Spiritual Philosophy from Hindu Ancient Scriptures

Blog about Spiritual Philosphoies of various Ancient Hindu Scriptures and philosophies of various Yugpurushas, Sadgurus and Saints. Aim of the Author is trying to search the various Scriptures and spread the light on the real ancient Spritual knowledge alongwith Ultra Science information with various Sadhanas and Yogas also with the searching of Various Ancient Temples, Ashrams, Sampradayas & Akharas etc.

J. Krishnamurthy - The great Philosopher of India

This is about the great philosopher of India. He was the person, who gave the original definitions of nourishment and ill-nourishment. He defined both of these facts on critical basis and scattered the light in a new way. I regard him from the inner portion of my heart. If time would help me, I will write about him a lot. This is on his birthday as a tribute.

Jiddu Krishnamurthy was a renowned writer and speaker on philosophical and spiritual subjects. His subject matter included: psychological revolution, the nature of the mind, meditation, human relationships, and bringing about positive change in society. He constantly stressed the need for a revolution in the psyche of every human being and emphasized that such revolution cannot be brought about by any external entity, be it religious, political, or social.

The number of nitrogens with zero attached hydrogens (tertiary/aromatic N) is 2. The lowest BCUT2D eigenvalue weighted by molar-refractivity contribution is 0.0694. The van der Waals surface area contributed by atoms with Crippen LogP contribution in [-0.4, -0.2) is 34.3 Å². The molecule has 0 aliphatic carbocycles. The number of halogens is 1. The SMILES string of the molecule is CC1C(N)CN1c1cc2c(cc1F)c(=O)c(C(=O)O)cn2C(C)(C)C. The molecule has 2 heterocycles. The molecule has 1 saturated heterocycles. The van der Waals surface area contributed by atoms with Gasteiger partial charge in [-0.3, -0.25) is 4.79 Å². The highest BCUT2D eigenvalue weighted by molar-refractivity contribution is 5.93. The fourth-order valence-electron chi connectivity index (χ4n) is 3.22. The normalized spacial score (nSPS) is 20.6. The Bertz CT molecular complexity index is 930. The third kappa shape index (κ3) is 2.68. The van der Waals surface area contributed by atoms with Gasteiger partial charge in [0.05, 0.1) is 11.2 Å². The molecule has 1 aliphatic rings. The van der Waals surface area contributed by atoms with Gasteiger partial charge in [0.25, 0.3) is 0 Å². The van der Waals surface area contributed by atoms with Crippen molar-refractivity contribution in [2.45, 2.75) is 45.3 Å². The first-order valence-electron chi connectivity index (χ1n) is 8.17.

Jiddu Krishnamurti was born in a family of Telugu-speaking Brahmins on May 12, 1895. He was a sensitive and sickly child and regarded as dull-witted in his childhood. In April 1909 a Theosophical member by name C.W. Leadbeater recognised his potential to become a great world teacher. He was taken into Theosophical society and made the head of the 'Order of the Star in the East' which subscribed to the doctrine of the coming of the World Teacher, which he dissolved in 1929 and proclaimed that the 'Truth is a pathless land'. Krishnamurti had denounced all organized belief, the notion of gurus and started teaching around the world from the profound wisdom he acquired until he died on February 17, 1986.

Krishnamurti constantly emphasized the right place of thought in daily life. But he also pointed out the dangers of thought when it becomes knowledge that acts as a calcified projection of the past. According to Krishnamurti, such action distorts our perception and full understanding of the world we live in, and more specifically, the relationships that define it.


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